- Limited or no API capabilities — while newer software versions may have limited API gateway capabilities, most don’t. And none have API auto-discovery & control. Your older ADC was a combination of hardware or software solutions focused on delivering apps at L4 up to L7 from a traffic mgmt basis. Modern apps have moved beyond this, and so must your app networking and security infra.
Don’t believe me? Let me give you a real-world example to help calibrate where I’m coming from.
Above is an example architecture of an auto manufacturer looking to retrofit their existing and planned EV stations to collect HD mapping and process it at scale.
Let’s analyze the workflow and requirements:
- EVs (taxis, ride share, and/or vehicles agreed to share & process data) drives in and a video sensor picks up on make, model, VIN, License Plate, etc. (any identifiable data).
- Query a backend DB, typically hosted in a private cloud (for security and compliance reasons). Get the necessary credentials to access the vehicle’s local WiFi.
- Offload the data to the EV station. Process locally what’s needed; the rest is sent to AWS for large-scale mapping analytics.
- Now add to this requirement that EV owners for business reasons or regulatory reasons would like to lease that EV compute to other automotive companies, law/government enforcement to access the EV stations in a secure, multi-tenanted, and auditable way.
- Now multiply this need across 25,000 EV stations!
The Oh Sh*t! Moment — Real-World Example
There were multiple options and proposals put forward, in-sourced through various teams or outsourced through system integrators. Below is an example of one of those proposals:
- Infrastructure — 1 x public cloud vendor, 2 x private DCs, 5 x Software/Hardware Vendors (Router/SD-WAN, Firewall, Load Balancer, API Gateway) across all locations (Public, Private and Edges).
- Application Mgmt — 1 x Vendor with inbuilt tooling for LCM of Apps
- Operational Model — different tooling across environments (Public, Private and Edges), different software/management systems for each vendor & service.
- Configuration Models — different configurations for services and vendors to achieve a holistic outcome.
- Security/Auditing — security across vertical software/vendor layers; along with horizontal visibility and management challenges (i.e. many locations).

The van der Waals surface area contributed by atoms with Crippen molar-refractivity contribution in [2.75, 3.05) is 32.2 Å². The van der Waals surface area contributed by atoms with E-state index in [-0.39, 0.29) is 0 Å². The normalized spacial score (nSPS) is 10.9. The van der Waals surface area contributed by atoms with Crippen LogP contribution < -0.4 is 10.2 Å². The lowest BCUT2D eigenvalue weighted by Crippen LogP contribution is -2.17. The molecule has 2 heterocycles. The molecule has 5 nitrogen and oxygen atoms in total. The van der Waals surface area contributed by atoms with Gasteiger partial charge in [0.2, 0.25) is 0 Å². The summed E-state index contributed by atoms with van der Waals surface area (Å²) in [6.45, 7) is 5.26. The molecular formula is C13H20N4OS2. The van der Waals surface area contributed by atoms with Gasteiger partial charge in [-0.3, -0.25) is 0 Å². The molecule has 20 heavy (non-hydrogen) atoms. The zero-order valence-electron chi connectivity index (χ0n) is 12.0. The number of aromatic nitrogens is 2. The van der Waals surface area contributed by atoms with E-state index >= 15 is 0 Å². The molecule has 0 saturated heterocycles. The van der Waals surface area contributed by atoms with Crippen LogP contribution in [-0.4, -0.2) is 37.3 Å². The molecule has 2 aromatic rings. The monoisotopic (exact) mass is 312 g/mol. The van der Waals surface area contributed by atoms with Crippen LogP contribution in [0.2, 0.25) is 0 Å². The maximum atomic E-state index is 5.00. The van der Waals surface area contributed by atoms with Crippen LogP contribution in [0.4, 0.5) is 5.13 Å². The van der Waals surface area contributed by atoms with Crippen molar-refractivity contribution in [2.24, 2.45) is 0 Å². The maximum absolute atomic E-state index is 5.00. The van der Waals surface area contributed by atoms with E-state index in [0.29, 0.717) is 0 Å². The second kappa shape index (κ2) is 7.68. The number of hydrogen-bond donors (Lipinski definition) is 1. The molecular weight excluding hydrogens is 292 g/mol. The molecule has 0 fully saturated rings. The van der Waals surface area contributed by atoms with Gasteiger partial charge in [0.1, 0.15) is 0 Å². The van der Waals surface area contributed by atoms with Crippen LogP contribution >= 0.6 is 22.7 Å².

I’ll let someone else make the TCO on why the above is a nightmare (or this can be a topic for another post), but let’s assume for a moment you find a business model that actually works in your favor because you have an army of lawyers to make sure the vendors (the ones with deep pockets) bear the burden. But is this really a positive outcome for your business, employees, or customers?
Teams Collide — a Business Divided against Itself Cannot Stand
First things first — if you haven’t already watched Seinfeld’s The Pool Guy episode in Season 5 please stop reading this and watch, I’ll wait.
Welcome back. Now:
- Ask your developer to build a service/app using the above infrastructure.
- Ask your NetOps & DevOps teams to operate the above infrastructure on a continual basis (Day 2) — none of that POC/Day 1 junk to pass an annual KPI to meet some exec’s bonus plan.
- Ask your SecOps team to provide 100% visibility & audibility.
The Painful Reality
- Increased Friction Impacting Day to Day — the evolution of how teams react to this traditional enterprise architecture will impact their ability to meet the day to day operational needs of their business.
- Day 2 Operations — your business will have a rough time sustaining itself if it’s too busy running distributed infrastructure with varying tooling and operational models across NetOps, DevOps, and SecOps teams.
To summarize — traditional networking + security architecture, software vendors, tooling and operational models are challenging when a business requires distributed apps and data to be processed.
A new architecture, powered by a SaaS-first operational model while catering to the self-service nature of the different tooling needs of DevOps, NetOps, Dev and SecOps teams, is existential for a modern business to succeed.
Modern App Networking + Security for the Modern Enterprise
A new generation of infrastructure platform is needed for networking and securing modern apps, and it must be more app- and API-centric than your traditional ADCs. This is similar to how ADCs were an evolution of vanilla L4 load balancers over a decade ago.
At Volterra, we went back to the drawing board and identified 4 tenants that were needed to address modern app delivery. We put the following blueprint together:
- Integrated Layer 3-7 stack for network & security services — a high-performance network and security service that can be used to deliver secure app-2-app connectivity.
- SaaS-first operations — everything from deploying a stack (site) to full lifecycle management of the software and its services. Think configuring a load balancer or reverse-proxy within minutes across 10,000 locations. Or a single pane of glass for your DevOps, NetOps, Dev and SecOps teams.